This bird can fly 160 kilometers without flapping its wings

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New study highlights how effectively the world’s largest gliding bird straddles drafts to stay in the air for hours without flapping its wings.The Andean condor has a wingspan of three meters and weighs up to 15 kilograms, making it the heaviest bird alive today.

For the first time, a team of scientists attached recording equipment they called “daily newspapers” to eight condors in the Patagonia region of South America to record each wing beat over 250 hours of flight.

Incredibly, the birds spent only one percent of their time in the air flapping their wings, mostly during takeoff. A bird has flown more than five hours, traveling more than 160 kilometers, without flapping its wings.

“Condors are expert pilots – but we just didn’t expect them to be that expert,” said study co-author and biologist Emily Shepard, University of Swansea, Wales.

The results were published Monday in the journal Proceedings of the National Academy of Sciences.

“The conclusion that they hardly ever flap their wings and fly away is mind-boggling,” said David Lentink, a bird flight expert at Stanford University who was not involved in the research.

Researchers discovered that Andean condors spent only one percent of their time at altitude flapping their wings, mostly during takeoff. A bird has flown more than five hours, traveling more than 160 kilometers, without flapping its wings. (Gonzalo Ignazi)

For birds, the sky is not empty, but a landscape of invisible features – gusts of wind, warm and rising air currents and air currents pushed up by soil characteristics such as mountains.

Learning to ride drafts allows some birds to travel long distances while minimizing the effort of flapping their wings.

Scientists who study flying animals generally consider two types of flight: flying and gliding. The difference can be compared to pedaling an uphill bike, compared to coasting downhill, said Bret Tobalske, a bird flight expert at the University of Montana, who was not involved in the ‘study.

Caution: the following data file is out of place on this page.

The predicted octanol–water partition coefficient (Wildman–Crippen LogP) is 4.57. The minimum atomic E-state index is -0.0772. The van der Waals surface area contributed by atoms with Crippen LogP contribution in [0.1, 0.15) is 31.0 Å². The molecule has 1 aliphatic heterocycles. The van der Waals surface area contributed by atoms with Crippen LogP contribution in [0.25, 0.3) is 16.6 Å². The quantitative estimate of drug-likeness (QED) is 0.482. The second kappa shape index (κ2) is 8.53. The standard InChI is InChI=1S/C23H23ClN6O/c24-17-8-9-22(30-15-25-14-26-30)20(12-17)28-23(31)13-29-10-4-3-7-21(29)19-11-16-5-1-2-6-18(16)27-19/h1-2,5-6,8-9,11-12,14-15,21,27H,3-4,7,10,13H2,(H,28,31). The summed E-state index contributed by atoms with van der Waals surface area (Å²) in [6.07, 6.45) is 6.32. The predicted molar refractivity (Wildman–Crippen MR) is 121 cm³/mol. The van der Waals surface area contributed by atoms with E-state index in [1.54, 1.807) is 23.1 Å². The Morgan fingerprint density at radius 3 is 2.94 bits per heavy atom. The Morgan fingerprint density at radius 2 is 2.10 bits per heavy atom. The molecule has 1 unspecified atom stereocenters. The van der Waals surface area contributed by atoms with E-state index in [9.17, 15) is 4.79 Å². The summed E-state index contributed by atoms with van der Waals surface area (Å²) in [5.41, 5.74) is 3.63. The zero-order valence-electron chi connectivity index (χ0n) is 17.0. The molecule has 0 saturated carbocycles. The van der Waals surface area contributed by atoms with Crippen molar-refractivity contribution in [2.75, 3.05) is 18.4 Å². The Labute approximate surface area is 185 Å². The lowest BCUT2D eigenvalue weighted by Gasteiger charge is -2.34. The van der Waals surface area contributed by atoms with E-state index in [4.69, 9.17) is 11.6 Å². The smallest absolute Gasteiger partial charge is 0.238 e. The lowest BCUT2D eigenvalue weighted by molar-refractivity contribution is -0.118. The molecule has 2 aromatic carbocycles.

Previous studies have shown that storks and ospreys catch 17% and 25% of their migratory land flights, respectively.

The extreme ability of the Andean condor to glide is essential to its treasured lifestyle, which requires hours a day to bypass the high mountains in search of a carrion meal, said co-author and biologist Sergio Lambertucci from the study at the National University of Comahue in Argentina.

“When you see condors going around in circles, they take advantage of these thermal heaves,” or bursts of hot air, he said.

Researchers say the extreme skill of the Andean condor in hovering is essential for its scavenger lifestyle, which requires hours a day to bypass the high mountains in search of a meal of carrion. (Facundo Vital)

The recording devices were programmed to drop birds after about a week.

Getting them back was not that easy.

“Sometimes the devices fell into nests on huge cliffs in the middle of the Andes mountains, and we needed three days just to get there,” said Lambertucci.

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